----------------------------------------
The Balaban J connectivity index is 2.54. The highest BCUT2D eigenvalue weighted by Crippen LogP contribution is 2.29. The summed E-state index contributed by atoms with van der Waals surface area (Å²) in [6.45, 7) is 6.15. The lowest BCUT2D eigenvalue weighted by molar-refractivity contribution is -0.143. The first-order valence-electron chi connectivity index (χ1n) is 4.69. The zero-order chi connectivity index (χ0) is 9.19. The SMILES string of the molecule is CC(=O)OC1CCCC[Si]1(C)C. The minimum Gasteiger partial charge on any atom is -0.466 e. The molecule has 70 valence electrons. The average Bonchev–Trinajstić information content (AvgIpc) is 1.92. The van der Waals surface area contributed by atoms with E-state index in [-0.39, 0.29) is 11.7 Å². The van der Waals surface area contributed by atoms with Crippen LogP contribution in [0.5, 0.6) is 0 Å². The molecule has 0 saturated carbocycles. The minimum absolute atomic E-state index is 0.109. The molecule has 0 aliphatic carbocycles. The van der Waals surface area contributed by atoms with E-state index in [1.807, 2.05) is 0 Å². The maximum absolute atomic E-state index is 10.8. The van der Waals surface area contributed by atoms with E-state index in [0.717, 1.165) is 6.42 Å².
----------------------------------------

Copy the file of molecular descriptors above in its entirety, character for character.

The Balaban J connectivity index is 2.54. The highest BCUT2D eigenvalue weighted by Crippen LogP contribution is 2.29. The summed E-state index contributed by atoms with van der Waals surface area (Å²) in [6.45, 7) is 6.15. The lowest BCUT2D eigenvalue weighted by molar-refractivity contribution is -0.143. The first-order valence-electron chi connectivity index (χ1n) is 4.69. The zero-order chi connectivity index (χ0) is 9.19. The SMILES string of the molecule is CC(=O)OC1CCCC[Si]1(C)C. The minimum Gasteiger partial charge on any atom is -0.466 e. The molecule has 70 valence electrons. The average Bonchev–Trinajstić information content (AvgIpc) is 1.92. The van der Waals surface area contributed by atoms with E-state index in [-0.39, 0.29) is 11.7 Å². The van der Waals surface area contributed by atoms with Crippen LogP contribution in [0.5, 0.6) is 0 Å². The molecule has 0 saturated carbocycles. The minimum absolute atomic E-state index is 0.109. The molecule has 0 aliphatic carbocycles. The van der Waals surface area contributed by atoms with E-state index in [1.807, 2.05) is 0 Å². The maximum absolute atomic E-state index is 10.8. The van der Waals surface area contributed by atoms with E-state index in [0.717, 1.165) is 6.42 Å².